One of the most persistent questions I get during classes or presentations involves the issue of backing up genealogy files or moving them from one device to another. This problem comes up in the context of acquiring a new genealogy program and in using a storage device, usually a flash drive (also known as thumb drive and several other names). The concept of moving a file from one device to another or even moving the file from one folder or storage location on the same computer turns out to be a rather difficult concept to understand, especially for new computer users.
The first step in understanding how to move a file involves understanding how files are stored on your own computer, tablet, iPad, or laptop. All of these devices have a physical mechanism, such as a flash memory drive or a mechanical hard drive for storing both the programs and the files you create with those programs. That is why, when you close the program and go back to it later, the information you entered into the program is still there.
Programs such as genealogical database programs (Personal Ancestral File, Ancestral Quest, Legacy Family Tree, RootsMagic or Reunion on Apple computers and many others) all create a place on your computer where the information you enter is stored. When you start entering information, you have to create a "new file" and give that file a name. Unless you tell your computer program otherwise, that new file will be stored in some standard or default location on your computer's hard drive or other storage drive. Unfortunately, many people have no idea where the program is storing the information they enter. Even though this file is electronic it has an actual physical presence and is represented by some sort of icon (little picture) or file name on your computer. You have to realize that the file is really there in some physical location represented by the file name or icon.
Let's suppose that you are creating a file in Ancestral Quest, RootsMagic or Legacy Family Tree or Reunion. Each of these programs will place that new file in their default location chosen by the programmers or developers of the program. Unless you choose otherwise, every new file you create with your program (any program including word processing or drawing or whatever) will always be stored in the default location for that program.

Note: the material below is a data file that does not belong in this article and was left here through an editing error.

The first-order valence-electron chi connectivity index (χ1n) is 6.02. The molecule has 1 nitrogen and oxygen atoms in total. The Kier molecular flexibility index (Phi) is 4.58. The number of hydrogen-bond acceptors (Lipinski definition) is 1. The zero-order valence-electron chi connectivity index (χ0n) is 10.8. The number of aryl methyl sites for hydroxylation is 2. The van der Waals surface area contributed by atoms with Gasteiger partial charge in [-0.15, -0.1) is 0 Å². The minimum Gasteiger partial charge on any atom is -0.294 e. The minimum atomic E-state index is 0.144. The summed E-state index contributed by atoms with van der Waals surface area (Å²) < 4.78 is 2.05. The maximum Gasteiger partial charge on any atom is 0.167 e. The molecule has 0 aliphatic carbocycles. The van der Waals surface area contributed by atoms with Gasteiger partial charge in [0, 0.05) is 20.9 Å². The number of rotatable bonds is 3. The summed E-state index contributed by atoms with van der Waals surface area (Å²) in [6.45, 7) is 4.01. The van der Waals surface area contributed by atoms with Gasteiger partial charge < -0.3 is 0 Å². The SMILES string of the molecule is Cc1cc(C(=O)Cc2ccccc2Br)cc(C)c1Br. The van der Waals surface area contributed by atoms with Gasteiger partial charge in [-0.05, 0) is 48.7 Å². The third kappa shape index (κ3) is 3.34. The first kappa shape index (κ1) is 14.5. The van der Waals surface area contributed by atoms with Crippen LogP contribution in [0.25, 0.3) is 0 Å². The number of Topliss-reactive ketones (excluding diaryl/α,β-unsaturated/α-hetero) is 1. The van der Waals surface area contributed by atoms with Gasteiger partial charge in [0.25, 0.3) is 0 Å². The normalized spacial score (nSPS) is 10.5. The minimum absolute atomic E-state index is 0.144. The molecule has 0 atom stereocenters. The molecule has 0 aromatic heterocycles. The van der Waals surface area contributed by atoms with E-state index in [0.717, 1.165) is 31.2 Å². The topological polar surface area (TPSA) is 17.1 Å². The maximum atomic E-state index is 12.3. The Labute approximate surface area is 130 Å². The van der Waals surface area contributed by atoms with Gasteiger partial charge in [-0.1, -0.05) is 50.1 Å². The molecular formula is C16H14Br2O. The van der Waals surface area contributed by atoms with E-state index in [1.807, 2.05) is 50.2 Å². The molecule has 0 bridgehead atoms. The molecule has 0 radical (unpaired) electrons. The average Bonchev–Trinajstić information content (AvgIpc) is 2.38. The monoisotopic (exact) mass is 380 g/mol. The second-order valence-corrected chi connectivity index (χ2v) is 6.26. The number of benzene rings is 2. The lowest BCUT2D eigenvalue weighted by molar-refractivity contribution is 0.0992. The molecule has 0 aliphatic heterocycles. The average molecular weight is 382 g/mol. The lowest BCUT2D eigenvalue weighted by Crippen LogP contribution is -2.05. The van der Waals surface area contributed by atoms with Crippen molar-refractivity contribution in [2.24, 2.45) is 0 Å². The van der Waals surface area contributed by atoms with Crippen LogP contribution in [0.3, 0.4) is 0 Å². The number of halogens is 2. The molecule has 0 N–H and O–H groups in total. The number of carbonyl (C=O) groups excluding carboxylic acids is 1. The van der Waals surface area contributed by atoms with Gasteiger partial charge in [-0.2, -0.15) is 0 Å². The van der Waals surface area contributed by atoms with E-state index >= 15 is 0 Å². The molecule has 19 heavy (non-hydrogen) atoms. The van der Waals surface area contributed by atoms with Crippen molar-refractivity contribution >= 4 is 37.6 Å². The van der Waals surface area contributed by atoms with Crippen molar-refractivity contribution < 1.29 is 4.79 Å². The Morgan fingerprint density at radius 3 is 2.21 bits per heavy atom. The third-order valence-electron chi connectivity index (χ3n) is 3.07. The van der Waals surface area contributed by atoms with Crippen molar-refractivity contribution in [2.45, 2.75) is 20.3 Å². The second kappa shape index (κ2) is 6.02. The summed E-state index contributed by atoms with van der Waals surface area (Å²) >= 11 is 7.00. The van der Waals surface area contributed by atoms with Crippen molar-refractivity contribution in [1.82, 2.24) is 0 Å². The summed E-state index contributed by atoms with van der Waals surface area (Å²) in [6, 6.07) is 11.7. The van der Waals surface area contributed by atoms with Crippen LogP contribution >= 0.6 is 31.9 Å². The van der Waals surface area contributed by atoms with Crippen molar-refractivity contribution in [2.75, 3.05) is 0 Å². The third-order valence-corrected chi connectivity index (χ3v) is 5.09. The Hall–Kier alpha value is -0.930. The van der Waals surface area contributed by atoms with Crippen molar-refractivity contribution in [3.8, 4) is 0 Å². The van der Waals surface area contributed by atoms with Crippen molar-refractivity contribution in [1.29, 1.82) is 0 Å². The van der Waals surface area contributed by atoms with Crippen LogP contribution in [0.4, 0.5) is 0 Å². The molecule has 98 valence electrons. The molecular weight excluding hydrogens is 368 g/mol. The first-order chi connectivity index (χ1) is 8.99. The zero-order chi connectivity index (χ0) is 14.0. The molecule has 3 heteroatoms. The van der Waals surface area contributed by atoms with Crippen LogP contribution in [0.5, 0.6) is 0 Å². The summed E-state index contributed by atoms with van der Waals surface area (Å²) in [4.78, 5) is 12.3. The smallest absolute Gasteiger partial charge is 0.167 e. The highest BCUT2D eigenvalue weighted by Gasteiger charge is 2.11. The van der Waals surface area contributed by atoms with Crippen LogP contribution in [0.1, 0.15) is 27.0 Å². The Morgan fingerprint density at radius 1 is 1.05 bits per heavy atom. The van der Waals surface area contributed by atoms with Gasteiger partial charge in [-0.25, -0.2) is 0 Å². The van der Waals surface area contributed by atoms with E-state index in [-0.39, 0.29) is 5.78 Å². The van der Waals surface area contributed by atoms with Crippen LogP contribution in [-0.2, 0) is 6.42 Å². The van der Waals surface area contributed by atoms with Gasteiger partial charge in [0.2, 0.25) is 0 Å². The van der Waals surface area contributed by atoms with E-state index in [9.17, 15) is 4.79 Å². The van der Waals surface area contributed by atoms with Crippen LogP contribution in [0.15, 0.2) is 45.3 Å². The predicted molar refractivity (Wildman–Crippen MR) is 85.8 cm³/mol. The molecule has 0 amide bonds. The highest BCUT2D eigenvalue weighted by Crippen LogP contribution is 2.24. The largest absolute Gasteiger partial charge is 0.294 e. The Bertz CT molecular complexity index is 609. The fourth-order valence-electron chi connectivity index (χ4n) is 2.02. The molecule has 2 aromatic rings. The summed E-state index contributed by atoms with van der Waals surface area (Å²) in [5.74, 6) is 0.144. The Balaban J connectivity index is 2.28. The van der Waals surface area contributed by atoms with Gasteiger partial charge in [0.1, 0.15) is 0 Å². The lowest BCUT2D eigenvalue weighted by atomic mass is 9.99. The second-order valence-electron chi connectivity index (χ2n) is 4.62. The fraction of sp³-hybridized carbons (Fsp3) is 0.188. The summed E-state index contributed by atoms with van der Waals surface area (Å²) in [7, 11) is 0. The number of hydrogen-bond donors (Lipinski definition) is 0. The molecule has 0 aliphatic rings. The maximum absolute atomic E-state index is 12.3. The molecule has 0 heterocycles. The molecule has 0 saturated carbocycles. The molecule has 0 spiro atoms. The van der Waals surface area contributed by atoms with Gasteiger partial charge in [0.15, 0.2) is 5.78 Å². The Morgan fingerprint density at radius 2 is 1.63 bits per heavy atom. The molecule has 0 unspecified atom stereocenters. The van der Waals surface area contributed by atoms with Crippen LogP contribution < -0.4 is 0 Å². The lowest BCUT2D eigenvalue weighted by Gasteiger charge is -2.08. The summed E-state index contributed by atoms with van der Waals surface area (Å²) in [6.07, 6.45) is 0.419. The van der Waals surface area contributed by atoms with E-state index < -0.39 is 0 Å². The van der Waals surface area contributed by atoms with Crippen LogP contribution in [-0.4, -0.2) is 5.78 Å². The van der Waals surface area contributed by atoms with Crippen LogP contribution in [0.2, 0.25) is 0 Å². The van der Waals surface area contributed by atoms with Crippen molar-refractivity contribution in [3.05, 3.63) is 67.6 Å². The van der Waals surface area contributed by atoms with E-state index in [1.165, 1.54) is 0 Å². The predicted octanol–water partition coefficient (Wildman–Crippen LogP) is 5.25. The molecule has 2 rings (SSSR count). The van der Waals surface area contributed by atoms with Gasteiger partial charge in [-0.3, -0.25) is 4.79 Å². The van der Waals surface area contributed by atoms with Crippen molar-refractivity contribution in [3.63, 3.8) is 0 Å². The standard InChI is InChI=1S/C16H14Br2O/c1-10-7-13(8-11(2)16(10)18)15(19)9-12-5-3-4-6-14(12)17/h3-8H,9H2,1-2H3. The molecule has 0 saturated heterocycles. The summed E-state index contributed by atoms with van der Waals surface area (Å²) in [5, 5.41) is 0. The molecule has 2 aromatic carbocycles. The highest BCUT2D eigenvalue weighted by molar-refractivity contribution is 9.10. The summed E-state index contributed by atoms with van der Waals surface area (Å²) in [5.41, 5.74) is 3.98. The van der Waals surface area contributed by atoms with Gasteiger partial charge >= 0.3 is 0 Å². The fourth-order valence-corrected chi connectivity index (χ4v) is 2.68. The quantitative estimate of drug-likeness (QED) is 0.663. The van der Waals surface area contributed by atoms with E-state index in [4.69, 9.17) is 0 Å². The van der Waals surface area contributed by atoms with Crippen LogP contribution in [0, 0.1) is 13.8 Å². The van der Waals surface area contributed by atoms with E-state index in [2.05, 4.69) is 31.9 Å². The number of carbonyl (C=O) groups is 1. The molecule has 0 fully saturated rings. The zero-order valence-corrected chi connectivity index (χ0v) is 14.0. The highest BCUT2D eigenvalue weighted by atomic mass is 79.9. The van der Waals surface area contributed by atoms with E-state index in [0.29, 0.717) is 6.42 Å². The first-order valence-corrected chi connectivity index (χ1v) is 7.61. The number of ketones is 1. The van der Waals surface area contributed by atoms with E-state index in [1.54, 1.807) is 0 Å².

The key here is that you can physically move these electronic files from one storage location to another on your computer or onto an external storage device. You can either move the original file or a make a copy of that original file and move or copy the copied file to a new location. Unfortunately, if you do not understand where your original file was located, you can also accidentally erase a file or move it to a location unrecognized by the program.
I have seen people with copies of literally dozens of individual data files on their computers or flash drives with no idea that they had that many copies and no idea which of all the files was the one they were working on. I highly recommend adding a date the file was first created, such as today's date 20130217, to all of your file names so that you can tell which file is the most recent.
On most computers and other devices, every file created on the device has a unique pathway showing where that file is located. On Windows devices, that pathway is usually shown in the extreme top of your computer screen when you open the file. It may look something like this:
If the file were created today. This tells you where the file is physically located on your hard drive or storage device. If you were to find this file on your computer on either an Apple or Windows computer, you would see either a file name or an icon representing the file. Navigating your way around a computer is not easy and you may need to get some help in the way of classes or mentoring. If what I have explained so far makes no sense to you, you are not alone. But if you don't understand how to find your original file, seek help.
It is absolutely crucial to either making a backup of your data file or moving it to another device to understand how and where this system of storing files on computers works.